The Golden Compass OR Northern Lights
by Philip Pullman
I first read this around 2000. When I got to the second season of the recent TV Series, I began to wonder about the accuracy and decided to re-read the books.
Our heroine is the headstrong and wild Lyra Belacqua, who is 12 years old and lives in an alternative version of Oxford, England (Pullman's home town). Everyone in her world has a "dæmon," an intelligent animal that's an external soul. Lyra is an orphan, left to be raised at the university by the professors. Shortly after the book begins, her uncle Lord Asriel (who placed her in Oxford) shows up. First, he essentially encourages her to further run wild by exploring more of Oxford, and then he has a meeting with the college's Master who attempts to poison him - but Lyra warns him. Shortly after that, her best friend Roger disappears, and she's sent away from Oxford.
As the story proceeds, Lyra finds that Roger's disappearance is part of a larger group of events, with many young children kidnapped by "the Gobblers." She joins a group going to save those children, and because of a gift given her by the college Master and her own intelligence and determination, she becomes central to the process.
But there's more going on here: her world is dominated by the Magisterium, commonly called "the Church." The parallels to the Catholic Church are clear, although the Magisterium is far more powerful (the Master of Oxford attempted to poison Lord Asriel because his work is "heretical" and thus very damaging to the university).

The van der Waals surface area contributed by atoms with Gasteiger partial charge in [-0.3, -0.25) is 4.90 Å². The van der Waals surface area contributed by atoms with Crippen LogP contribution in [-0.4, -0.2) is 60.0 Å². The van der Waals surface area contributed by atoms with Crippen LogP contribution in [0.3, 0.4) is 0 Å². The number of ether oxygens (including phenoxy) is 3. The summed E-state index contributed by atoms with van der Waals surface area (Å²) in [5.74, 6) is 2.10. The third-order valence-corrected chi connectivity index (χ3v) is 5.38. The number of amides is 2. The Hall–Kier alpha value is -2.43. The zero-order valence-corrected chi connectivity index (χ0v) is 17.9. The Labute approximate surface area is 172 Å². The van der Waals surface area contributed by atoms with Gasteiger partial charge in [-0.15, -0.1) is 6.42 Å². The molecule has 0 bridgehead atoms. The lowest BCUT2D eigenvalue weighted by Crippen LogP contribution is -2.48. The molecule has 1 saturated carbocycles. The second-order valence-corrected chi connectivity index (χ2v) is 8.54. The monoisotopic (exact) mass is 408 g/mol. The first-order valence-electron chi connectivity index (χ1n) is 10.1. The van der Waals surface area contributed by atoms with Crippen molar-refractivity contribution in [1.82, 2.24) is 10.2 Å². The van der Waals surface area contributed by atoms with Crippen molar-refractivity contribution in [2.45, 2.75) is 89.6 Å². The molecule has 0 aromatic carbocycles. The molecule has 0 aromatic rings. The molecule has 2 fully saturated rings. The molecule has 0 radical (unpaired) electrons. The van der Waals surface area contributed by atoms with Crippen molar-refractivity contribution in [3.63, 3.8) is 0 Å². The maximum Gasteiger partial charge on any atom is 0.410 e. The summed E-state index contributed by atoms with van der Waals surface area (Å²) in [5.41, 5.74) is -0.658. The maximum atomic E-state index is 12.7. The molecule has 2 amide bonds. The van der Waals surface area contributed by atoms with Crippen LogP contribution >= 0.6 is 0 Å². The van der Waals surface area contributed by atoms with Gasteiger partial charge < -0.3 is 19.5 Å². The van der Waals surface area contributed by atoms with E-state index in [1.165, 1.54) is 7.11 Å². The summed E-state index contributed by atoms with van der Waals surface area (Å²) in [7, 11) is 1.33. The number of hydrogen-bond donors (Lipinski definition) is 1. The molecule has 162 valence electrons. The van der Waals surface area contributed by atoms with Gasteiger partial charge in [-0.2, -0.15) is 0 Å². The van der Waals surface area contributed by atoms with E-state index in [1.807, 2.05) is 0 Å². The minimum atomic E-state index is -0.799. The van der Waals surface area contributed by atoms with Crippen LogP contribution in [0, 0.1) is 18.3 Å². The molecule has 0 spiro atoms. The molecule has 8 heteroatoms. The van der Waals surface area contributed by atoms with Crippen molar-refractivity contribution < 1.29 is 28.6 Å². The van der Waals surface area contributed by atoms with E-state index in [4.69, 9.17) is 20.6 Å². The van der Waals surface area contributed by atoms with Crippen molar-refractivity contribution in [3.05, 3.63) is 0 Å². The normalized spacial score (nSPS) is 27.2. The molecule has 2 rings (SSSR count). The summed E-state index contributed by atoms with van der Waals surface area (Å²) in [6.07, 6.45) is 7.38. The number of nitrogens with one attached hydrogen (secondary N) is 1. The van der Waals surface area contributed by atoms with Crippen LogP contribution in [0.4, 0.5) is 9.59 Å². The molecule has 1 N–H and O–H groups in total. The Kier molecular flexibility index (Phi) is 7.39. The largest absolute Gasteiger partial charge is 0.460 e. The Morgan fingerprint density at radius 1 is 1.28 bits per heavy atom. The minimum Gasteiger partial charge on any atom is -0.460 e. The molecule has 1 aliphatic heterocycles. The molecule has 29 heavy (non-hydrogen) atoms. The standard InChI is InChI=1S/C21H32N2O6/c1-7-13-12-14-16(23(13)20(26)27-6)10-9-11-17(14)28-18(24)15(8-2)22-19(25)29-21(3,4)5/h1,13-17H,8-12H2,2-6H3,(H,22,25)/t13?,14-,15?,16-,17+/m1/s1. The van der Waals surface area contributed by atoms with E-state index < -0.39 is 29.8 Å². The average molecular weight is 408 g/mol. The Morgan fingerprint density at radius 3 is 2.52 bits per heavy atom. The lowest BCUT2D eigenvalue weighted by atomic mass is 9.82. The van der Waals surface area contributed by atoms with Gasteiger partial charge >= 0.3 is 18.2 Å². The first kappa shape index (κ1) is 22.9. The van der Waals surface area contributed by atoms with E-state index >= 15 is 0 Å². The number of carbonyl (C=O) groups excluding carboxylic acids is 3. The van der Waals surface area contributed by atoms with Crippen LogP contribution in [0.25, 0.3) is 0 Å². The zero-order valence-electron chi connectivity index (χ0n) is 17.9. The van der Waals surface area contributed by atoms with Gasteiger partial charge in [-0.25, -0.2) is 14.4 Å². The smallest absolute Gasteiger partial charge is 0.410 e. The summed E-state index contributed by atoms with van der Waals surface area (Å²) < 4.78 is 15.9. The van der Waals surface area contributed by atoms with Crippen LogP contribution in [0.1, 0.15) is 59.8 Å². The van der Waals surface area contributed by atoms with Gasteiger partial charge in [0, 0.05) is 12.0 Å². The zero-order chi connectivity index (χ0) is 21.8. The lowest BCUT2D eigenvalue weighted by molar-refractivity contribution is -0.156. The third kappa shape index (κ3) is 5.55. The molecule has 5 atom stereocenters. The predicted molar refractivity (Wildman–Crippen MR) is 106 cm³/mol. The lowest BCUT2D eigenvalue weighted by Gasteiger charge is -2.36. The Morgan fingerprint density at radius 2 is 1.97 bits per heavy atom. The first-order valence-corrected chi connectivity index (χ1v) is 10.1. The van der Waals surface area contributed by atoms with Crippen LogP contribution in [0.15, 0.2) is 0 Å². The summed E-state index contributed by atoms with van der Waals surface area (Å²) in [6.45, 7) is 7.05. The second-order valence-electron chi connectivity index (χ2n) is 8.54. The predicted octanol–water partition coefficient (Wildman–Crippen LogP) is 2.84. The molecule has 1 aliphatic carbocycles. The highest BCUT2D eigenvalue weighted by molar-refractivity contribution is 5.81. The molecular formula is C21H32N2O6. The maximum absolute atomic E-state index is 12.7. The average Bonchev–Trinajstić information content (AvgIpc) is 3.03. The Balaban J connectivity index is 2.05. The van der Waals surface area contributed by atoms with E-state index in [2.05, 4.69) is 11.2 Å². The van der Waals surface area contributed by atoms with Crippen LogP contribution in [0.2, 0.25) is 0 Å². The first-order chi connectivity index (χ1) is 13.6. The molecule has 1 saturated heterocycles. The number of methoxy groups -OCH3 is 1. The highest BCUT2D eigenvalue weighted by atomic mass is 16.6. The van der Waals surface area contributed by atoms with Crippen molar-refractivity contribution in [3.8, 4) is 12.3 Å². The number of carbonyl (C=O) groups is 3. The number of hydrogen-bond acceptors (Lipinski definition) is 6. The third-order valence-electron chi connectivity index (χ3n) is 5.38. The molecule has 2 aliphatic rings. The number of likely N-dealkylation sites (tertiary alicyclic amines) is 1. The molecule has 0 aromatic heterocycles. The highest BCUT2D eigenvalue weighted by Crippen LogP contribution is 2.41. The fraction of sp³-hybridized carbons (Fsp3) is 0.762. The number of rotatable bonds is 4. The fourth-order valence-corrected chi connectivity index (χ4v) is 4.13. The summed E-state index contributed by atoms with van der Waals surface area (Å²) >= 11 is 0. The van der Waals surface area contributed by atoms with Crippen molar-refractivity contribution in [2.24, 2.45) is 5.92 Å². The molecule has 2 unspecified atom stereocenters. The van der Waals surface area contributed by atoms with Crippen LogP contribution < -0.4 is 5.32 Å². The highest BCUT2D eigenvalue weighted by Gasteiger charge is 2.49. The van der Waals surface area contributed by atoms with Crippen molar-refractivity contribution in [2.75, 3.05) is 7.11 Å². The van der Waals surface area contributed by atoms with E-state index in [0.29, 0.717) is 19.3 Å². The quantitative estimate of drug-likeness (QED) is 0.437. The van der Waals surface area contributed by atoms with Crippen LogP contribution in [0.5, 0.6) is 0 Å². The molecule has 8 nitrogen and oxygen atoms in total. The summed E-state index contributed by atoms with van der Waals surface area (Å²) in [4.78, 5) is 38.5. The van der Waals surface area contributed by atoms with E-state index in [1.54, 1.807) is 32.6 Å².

If it sounds weird ... well, it is. But it's also well written and lovely. And one of the things I loved about it from the first time I read it is how our 12 year old heroine changes the world. In most children's books, young heroines go out to change the world - and they do it, either alone, or with the help of other children. Not Lyra: not that she's weak, we know how intelligent and strong-willed she is. But she has to achieve huge things, which couldn't be done without adult help. And she has that - partly because of the adults care about this willful, intelligent, morally uncorrupted young woman, but also because of destiny: she's named in a prophecy. And I find a young woman changing the world with a bunch of adults behind her far more believable than a young woman doing it entirely alone.
The book ends somewhat unsatisfactorily with a death and Lyra stepping into an entirely different world ... but first we'd been warned there were other worlds, and second this is a long-complete trilogy so a lead-in to the next book is expected.